Shabad (Szabad), Ẓemaḥ
Shabad (Szabad), Ẓemaḥ
SHABAD (Szabad), ẒEMAḤ
SHABAD (Szabad), ẒEMAḤ (1864–1935), physician, communal leader, and publicist, one of the heads of the Vilna community, known for his cultural and political activities. Born in Vilna, in 1881 Shabad moved with his family to Moscow, where he completed his studies in the faculty of medicine at Moscow University (1884–89). In 1894 Shabad settled in Vilna, devoting himself to work in a hospital, where he became a director and a well-known internist. For many years he was chairman of *yekopo. Believing in the principle of "productivization" in Jewish occupations, he promoted the development of *ort, serving as its chairman until 1925. Shabad was distinguished for his manifold activities in the field of public health, as founder of the Vilna branch of *oze, which was affiliated to the national organization of *toz. In this framework he devoted himself to the central organ of toz, Folksgezund, in which he published articles dealing with medical research, and formulated many medical terms in Yiddish.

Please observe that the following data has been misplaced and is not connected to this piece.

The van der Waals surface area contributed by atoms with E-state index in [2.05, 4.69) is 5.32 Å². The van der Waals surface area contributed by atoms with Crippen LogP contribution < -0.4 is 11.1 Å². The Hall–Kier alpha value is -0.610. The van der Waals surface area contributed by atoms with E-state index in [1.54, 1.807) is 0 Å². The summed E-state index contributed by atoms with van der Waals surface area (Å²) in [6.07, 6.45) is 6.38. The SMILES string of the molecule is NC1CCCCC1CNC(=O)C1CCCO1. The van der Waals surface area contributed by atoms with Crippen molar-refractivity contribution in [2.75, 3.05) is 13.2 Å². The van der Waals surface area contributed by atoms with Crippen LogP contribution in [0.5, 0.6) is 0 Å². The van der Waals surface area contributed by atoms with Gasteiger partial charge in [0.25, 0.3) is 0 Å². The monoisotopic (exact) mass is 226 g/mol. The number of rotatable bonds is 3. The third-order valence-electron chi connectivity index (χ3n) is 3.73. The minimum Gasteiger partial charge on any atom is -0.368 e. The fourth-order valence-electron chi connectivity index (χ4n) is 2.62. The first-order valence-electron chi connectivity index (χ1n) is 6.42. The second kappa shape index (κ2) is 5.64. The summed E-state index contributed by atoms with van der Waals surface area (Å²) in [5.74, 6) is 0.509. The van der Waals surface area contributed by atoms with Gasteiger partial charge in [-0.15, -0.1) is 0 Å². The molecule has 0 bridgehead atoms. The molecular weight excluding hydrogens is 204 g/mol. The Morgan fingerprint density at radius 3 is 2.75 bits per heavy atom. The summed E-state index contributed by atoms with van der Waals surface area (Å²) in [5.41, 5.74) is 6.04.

During World War i he worked to save the Jewish masses in the battle areas from epidemics and hunger. In 1919–20 he served as president of the democratically elected community council, and between 1919 and 1927 was a member of the Vilna municipal council. Politically he was close to the Folkist Party (*Folkspartei) in Poland; he cultivated ideological and personal relations with S. *Dubnow before the Russian Revolution and also later when Dubnow left Russia. Following a disagreement with Noah *Prylucki, a split occurred in the party in 1926. Later Shabad, as head of the dissidents whose center was in Vilna, made contact with the *Minority Bloc led by Y. *Gruenbaum, and in 1928 was elected a member of the Polish Senate. There he fought manifestations of antisemitism and discrimination by the government. At the end of his life he became close to the neo-Territorialist (see *Territorialism) movement. Supporting Jewish cultural and national autonomy (see *Autonomism), and as one of the active members of the Central Yiddish School Organization (cysho), he struggled for the rights of secular schools with Yiddish as their language of instruction. He was one of the founders of the *yivo research institute which was established in Vilna.
Z. Rejzen, Vilne (1935), 737, 744; Rejzen, Leksikon, 4 (1929), 429–34; M. Shalit (ed.), Oyf di Khurves fun Milk-homes un Mehumes (1931), 574–602, 903; Dr. Zemah Shabad, der Visenschaftler un Publitsist (1937).